What Are The Hidden Costs Of Buying A Home?
The average house price in the UK may still be on a slippery slope, but homes are by no means inexpensive in this country, where hidden costs lie in wait for unsuspecting buyers. In order to adequately compare mortgages buyers must know exactly how much a new property will cost them. Here are a number of hidden costs associated with buying a home to look out for.
Buyers should be aware that stamp duty – a type of tax on land and property – applies to all properties valued at £125,000 or more. In his 2012 Budget, Chancellor George Osborne made a number of alterations to stamp duty.
Existing stamp duty thresholds increase in proportion to the value of property. A house worth between £125,000 and £250,000 is subject to a duty of 1 per cent of the sale price. This figure extends to 3 per cent for properties valued at £250,000 to £500,000 and rises to 4 per cent for those worth more than £500,000 but less than £1 million.
Properties valued at between £1 million and £2 million will continue to be subject to a 5 per cent stamp duty, while properties exceeding £2 million will attract a 7 per cent charge. If a property sold for more than £2 million is purchased through a company, 15 per cent duty will be charged.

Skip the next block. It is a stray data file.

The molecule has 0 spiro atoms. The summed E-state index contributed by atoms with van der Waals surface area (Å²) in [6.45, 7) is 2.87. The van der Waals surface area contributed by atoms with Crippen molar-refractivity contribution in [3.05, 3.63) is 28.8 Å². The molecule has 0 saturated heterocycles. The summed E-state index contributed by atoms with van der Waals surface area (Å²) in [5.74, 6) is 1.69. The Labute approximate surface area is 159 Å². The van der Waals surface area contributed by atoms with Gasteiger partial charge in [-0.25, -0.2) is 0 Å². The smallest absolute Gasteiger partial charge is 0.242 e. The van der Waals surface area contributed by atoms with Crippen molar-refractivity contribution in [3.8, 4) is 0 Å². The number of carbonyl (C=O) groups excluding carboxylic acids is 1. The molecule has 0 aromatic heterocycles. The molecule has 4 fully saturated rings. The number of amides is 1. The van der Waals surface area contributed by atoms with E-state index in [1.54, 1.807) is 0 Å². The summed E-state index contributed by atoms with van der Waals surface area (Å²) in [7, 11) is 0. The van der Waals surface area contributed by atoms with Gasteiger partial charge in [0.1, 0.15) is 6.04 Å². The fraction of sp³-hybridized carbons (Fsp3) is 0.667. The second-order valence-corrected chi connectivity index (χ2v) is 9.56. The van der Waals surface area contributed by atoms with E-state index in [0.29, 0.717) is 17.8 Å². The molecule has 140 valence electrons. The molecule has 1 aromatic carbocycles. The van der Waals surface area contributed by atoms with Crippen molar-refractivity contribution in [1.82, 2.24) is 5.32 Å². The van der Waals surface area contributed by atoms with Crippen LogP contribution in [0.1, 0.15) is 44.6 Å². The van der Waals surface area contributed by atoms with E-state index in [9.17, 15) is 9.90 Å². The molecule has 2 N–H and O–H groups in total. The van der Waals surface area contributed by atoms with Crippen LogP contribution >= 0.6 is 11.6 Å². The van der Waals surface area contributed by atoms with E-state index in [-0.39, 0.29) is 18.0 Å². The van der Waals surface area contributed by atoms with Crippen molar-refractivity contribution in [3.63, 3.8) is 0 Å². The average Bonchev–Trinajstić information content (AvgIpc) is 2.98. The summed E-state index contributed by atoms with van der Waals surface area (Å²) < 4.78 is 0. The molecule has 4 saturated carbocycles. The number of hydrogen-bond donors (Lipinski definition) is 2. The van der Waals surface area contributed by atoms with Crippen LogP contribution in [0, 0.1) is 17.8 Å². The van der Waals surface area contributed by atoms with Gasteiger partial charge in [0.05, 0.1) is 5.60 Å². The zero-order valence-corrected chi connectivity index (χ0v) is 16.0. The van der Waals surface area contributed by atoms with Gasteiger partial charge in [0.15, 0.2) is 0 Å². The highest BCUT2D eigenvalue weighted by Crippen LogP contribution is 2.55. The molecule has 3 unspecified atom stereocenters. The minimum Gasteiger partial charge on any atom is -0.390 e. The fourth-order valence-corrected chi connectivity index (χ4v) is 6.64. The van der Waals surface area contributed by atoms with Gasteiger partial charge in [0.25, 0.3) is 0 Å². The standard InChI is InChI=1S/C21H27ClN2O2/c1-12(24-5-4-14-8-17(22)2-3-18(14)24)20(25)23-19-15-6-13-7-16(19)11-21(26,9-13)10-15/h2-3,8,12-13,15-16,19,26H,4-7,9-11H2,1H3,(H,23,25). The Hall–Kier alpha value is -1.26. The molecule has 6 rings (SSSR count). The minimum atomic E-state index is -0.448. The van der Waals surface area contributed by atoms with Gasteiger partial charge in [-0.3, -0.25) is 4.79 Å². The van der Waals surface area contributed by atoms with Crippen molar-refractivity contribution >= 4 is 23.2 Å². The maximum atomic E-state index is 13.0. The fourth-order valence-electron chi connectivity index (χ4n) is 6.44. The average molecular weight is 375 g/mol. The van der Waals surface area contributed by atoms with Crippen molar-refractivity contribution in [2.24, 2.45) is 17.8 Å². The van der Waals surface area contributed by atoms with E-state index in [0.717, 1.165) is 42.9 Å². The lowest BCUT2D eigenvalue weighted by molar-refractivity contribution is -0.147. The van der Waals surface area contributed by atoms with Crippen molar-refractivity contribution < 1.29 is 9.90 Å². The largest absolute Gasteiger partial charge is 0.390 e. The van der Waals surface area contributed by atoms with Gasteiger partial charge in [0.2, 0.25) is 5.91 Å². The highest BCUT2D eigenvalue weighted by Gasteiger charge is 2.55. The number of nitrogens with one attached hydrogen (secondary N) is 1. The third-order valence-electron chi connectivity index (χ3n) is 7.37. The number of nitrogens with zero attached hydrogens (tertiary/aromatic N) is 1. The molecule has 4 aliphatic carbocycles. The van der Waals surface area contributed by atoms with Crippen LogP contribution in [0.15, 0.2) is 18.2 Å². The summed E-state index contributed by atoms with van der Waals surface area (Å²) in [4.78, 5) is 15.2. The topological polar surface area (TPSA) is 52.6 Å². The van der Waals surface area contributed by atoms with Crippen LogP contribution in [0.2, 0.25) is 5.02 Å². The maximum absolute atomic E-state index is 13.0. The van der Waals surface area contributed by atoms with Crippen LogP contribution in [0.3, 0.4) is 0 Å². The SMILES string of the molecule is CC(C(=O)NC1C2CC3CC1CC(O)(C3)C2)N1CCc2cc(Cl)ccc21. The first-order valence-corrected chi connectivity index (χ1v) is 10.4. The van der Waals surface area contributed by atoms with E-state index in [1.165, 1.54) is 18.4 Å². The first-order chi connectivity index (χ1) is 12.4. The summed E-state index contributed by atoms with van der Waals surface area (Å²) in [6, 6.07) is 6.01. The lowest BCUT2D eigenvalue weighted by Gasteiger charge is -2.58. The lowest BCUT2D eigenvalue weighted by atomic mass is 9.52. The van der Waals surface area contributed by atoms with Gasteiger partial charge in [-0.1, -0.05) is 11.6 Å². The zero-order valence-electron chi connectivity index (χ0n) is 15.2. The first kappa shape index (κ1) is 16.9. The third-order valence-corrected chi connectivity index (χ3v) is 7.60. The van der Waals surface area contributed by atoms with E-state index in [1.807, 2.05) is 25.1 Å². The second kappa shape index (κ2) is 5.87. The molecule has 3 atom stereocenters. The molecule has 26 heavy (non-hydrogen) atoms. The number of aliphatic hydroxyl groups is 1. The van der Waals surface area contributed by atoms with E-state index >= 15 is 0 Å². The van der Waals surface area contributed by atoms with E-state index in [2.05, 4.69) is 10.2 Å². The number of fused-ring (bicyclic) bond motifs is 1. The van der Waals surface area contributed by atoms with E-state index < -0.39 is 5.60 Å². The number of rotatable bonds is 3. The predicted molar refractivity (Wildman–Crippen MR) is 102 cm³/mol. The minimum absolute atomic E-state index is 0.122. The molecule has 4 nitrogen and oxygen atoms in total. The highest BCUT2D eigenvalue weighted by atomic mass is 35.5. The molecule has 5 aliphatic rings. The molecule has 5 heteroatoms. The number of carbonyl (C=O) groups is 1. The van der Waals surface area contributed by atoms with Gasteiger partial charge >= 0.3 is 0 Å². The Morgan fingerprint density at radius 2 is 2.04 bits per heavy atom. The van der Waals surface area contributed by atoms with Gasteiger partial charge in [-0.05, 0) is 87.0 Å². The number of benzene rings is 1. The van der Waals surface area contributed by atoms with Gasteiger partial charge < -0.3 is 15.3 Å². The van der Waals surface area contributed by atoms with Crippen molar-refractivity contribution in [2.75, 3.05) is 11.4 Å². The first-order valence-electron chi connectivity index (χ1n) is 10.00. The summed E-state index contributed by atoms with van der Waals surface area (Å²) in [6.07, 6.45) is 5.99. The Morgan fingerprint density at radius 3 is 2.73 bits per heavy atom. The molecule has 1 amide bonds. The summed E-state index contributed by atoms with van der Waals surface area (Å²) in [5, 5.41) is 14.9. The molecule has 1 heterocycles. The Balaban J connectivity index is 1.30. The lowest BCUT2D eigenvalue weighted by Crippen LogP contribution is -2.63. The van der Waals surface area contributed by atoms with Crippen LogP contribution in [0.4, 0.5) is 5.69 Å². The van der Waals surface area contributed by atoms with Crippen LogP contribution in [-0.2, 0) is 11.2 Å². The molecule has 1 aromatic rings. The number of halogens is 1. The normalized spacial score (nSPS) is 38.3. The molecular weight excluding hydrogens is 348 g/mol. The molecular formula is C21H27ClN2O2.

Ensuring that a property is structurally sound and on sale at a reasonable price ought to be important concerns for buyers. A valuation enables the prospective buyer to assess a property before committing to the sale. The valuation is usually carried out by a chartered surveyor.
Buyers need to be careful when requesting a valuation for a property. Some valuations are free, but surveyors or lenders often charge for sending out a surveyor. This charge is likely to be in the region of £250 or more.
A full structural survey will cost substantially more (at least £500) but could help to save money in the long term. Full structural surveys expose faults and damage that could result in many thousands of pounds’ worth of repairs in the future, so this cost ought to be regarded as necessary.
Legal fees can always threaten to spiral out of control if complications arise, but an experienced conveyancer can save many clients from a headache in the future. A typical conveyancing fee starts at around £400, but figures vary from one firm to the next.
Conveyancers help clients through the legal process of buying a home, so their role is certainly essential. Documents and contracts can be checked by conveyancers to ensure that there are no problems. Conveyancing also exposes possible problems with the property, such as easements (rights of way) and restricted covenants. Property owners don’t want to find out later that their driveway can be accessed legally by a neighbour or that they are unable to change a feature of their home.
It is important for prospective buyers to check that a conveyancing quote includes the full range of features available. Buyers ought to ensure that Land Registry charges, bank transfer fees, correspondence, property checks and VAT are covered by the fee.
Finally, buyers should be aware that there are plenty of other hidden costs, including the mortgage lender’s fee, deposit, insurance, moving costs, reconnection of service charges, decoration and so on. Buyers should also ensure that they compare mortgages carefully before committing to a purchase. If they fail to compare mortgages, they could end up paying more in interest and other charges such as mortgage indemnity guarantees.